Writing the equation of boosted regression trees model [closed]

This is the formula for fitting a boosted regression trees from gbm package:

gbm(formula = formula(data),
distribution = "gaussian",
data = list(),
weights,
var.monotone = NULL,
n.trees = 100,
interaction.depth = 1,
n.minobsinnode = 10,
shrinkage = 0.001,
bag.fraction = 0.5,
train.fraction = 1.0,
cv.folds = 0,
keep.data = TRUE,
verbose = "CV",
class.stratify.cv=NULL,
n.cores = NULL)

After fitting the model, I can use it to predict values in a new dataset using:

predict(object,
newdata,
n.trees,
single.tree=FALSE,
...)

Is there some way to write it down in some form of ifelse statement? For e.g. if I fit a linear regression in R:

mdl <- lm(y ~ x1 + x2)
summary(mdl)

With the printed summary, I can write the original equation like so:

y = intercept + beta1.x1 + beta2.x2

using the information from the summary above and store this equation in an excel sheet or some other software which will take the vector of x1 and x2 and the predict y.

How can I do the same for an object fitted in gbm? The reason I want to do this is because I want to write the fitted equation in a software.

closed as off-topic by Michael Chernick, mdewey, Alexis, Robert Long, DeltaIVJun 18 '18 at 10:42

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• Well, it's a weighted average of 100 trees, so I'm not sure you'd really want to do that. And what will you do if you rerun it and get slightly different results, as happens with GBMs and Random Forests? Or construct GBMs with thousands of trees? Why not leave it in R in the form of the model object? – jbowman Jun 13 '18 at 14:53
• Okay. This is what I am doing at the moment. However, the issue is that I need to put the calibrated gbm implementation in another software and that's I wanted to code it down. – 89_Simple Jun 13 '18 at 15:55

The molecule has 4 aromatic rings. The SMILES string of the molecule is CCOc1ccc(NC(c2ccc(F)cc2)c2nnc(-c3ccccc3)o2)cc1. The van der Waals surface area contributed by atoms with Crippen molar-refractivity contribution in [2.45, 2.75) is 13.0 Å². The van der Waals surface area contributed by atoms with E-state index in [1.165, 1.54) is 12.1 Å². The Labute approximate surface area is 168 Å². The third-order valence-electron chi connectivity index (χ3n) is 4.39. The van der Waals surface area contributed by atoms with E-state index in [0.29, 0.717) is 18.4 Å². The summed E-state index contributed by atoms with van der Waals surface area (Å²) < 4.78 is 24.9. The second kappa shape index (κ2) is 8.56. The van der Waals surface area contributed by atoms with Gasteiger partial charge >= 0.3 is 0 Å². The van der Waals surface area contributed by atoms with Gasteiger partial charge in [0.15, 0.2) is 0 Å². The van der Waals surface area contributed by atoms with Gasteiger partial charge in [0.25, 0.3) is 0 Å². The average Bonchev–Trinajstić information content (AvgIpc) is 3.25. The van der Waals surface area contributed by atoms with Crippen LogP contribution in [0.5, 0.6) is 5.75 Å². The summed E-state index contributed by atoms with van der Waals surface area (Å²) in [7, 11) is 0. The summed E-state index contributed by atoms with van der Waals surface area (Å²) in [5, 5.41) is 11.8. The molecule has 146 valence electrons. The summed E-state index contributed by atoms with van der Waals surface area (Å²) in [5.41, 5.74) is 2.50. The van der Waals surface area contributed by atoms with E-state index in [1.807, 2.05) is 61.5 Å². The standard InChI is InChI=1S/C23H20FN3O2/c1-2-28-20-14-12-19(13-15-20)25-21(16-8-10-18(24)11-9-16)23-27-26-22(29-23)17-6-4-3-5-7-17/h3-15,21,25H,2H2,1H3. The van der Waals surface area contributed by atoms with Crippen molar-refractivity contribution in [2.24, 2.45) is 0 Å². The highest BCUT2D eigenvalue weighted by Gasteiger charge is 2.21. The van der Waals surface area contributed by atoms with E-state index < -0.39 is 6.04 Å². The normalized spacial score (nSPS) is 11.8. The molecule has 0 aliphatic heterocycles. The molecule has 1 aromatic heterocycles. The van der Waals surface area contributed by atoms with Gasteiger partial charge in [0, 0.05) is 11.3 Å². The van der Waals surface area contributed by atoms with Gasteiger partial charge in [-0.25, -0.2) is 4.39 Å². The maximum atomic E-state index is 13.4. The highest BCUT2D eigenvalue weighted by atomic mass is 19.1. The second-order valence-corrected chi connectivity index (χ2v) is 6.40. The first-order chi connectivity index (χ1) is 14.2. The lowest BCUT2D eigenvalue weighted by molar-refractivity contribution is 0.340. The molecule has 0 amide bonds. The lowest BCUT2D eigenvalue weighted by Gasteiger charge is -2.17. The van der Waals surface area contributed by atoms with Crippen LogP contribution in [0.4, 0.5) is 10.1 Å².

• In addition, I understand the stochastic part of is driven by the bag.fraction argument. I am fitting the model with a set seed or even bag.fraction = 1 such that my results are not same everytime it is run – 89_Simple Jun 13 '18 at 15:57
• Can you list your source and destination software? – EngrStudent Jun 14 '18 at 16:40
• I am using R to fit the model but destination software is still something I do not know. Most likely I will use R but instead of the model saved as object, I want to write this as an equation. However, the thing is I am fitting a regression type of model and gbm. With regression, I can simply write y = intercept + slopex1 + slopex2 but for gbm, I do not know yet – 89_Simple Jun 14 '18 at 20:01

It can be done, but doesn't come out in a nice "if-then-else" format. The function pretty.gbm.tree takes a gbm model object and an integer referring to which tree you want to see and creates a table with all the relevant information:

data(iris)
iris.mod <- gbm(Species ~ ., distribution="multinomial", data=iris,
n.trees=2000, shrinkage=0.01, cv.folds=5,
verbose=FALSE, n.cores=1)
pretty.gbm.tree(iris.mod, i.tree=1)

gives the following nice table:

SplitVar SplitCodePred LeftNode RightNode MissingNode ErrorReduction Weight Prediction
0        2        2.6000        1         2           3          16.32     75    -0.0006
1       -1        0.0300       -1        -1          -1           0.00     24     0.0300
2       -1       -0.0150       -1        -1          -1           0.00     51    -0.0150
3       -1       -0.0006       -1        -1          -1           0.00     75    -0.0006

The documentation explains how it works, but basically, LeftNode tells you which row to go to for a left branch, and similarly for RightNode and MissingNode. SplitCodePred tells you the value which you split on if the node splits (with SplitVar telling you which variably you split on) or the prediction if the node is a leaf node (SplitVar == -1).

You could loop over all the indices of the trees and construct a data frame containing the results, then work with that. It seems to me that a heap is the natural way to go. (The output from pretty.gbm.tree is just a standard data frame, so you can rbind them all together, adjusting the values of the LeftNode etc. appropriately.) You would then have to combine that with your shrinkage / learning rate to get something that, hopefully, would reproduce the tree predictions.

• Make sure you write unit tests!!! – Matthew Drury Jun 13 '18 at 17:19
• @MatthewDrury what do you mean by unit tests? – 89_Simple Jun 13 '18 at 17:31
• It's a technique for ensuring correctness of code which would be very, very useful in an exercise like this: en.wikipedia.org/wiki/Unit_testing – Matthew Drury Jun 13 '18 at 18:19